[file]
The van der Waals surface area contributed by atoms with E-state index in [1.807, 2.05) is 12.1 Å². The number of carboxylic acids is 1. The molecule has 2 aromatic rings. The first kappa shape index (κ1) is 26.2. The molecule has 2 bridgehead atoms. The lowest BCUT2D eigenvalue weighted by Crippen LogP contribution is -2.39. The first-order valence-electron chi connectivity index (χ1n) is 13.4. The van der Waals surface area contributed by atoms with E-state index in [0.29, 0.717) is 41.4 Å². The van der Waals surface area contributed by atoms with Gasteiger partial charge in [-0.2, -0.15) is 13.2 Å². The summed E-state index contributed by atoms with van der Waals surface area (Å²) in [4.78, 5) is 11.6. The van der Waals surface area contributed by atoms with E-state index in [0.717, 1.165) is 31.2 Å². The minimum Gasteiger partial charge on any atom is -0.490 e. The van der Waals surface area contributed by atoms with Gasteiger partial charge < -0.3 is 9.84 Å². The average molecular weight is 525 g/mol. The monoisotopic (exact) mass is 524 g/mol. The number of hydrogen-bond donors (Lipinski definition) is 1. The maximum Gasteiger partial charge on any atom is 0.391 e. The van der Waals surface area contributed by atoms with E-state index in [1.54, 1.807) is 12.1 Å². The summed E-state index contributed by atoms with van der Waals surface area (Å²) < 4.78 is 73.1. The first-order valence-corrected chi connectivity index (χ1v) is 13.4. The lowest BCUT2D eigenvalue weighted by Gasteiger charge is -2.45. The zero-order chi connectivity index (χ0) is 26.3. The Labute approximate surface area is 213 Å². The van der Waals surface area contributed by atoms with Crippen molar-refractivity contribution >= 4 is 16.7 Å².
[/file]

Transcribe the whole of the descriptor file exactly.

The van der Waals surface area contributed by atoms with E-state index in [1.807, 2.05) is 12.1 Å². The number of carboxylic acids is 1. The molecule has 2 aromatic rings. The first kappa shape index (κ1) is 26.2. The molecule has 2 bridgehead atoms. The lowest BCUT2D eigenvalue weighted by Crippen LogP contribution is -2.39. The first-order valence-electron chi connectivity index (χ1n) is 13.4. The van der Waals surface area contributed by atoms with E-state index in [0.29, 0.717) is 41.4 Å². The van der Waals surface area contributed by atoms with Gasteiger partial charge in [-0.2, -0.15) is 13.2 Å². The summed E-state index contributed by atoms with van der Waals surface area (Å²) in [4.78, 5) is 11.6. The van der Waals surface area contributed by atoms with E-state index in [0.717, 1.165) is 31.2 Å². The minimum Gasteiger partial charge on any atom is -0.490 e. The van der Waals surface area contributed by atoms with Gasteiger partial charge < -0.3 is 9.84 Å². The average molecular weight is 525 g/mol. The monoisotopic (exact) mass is 524 g/mol. The number of hydrogen-bond donors (Lipinski definition) is 1. The maximum Gasteiger partial charge on any atom is 0.391 e. The van der Waals surface area contributed by atoms with E-state index in [1.54, 1.807) is 12.1 Å². The summed E-state index contributed by atoms with van der Waals surface area (Å²) < 4.78 is 73.1. The first-order valence-corrected chi connectivity index (χ1v) is 13.4. The lowest BCUT2D eigenvalue weighted by Gasteiger charge is -2.45. The zero-order chi connectivity index (χ0) is 26.3. The Labute approximate surface area is 213 Å². The van der Waals surface area contributed by atoms with Crippen molar-refractivity contribution >= 4 is 16.7 Å².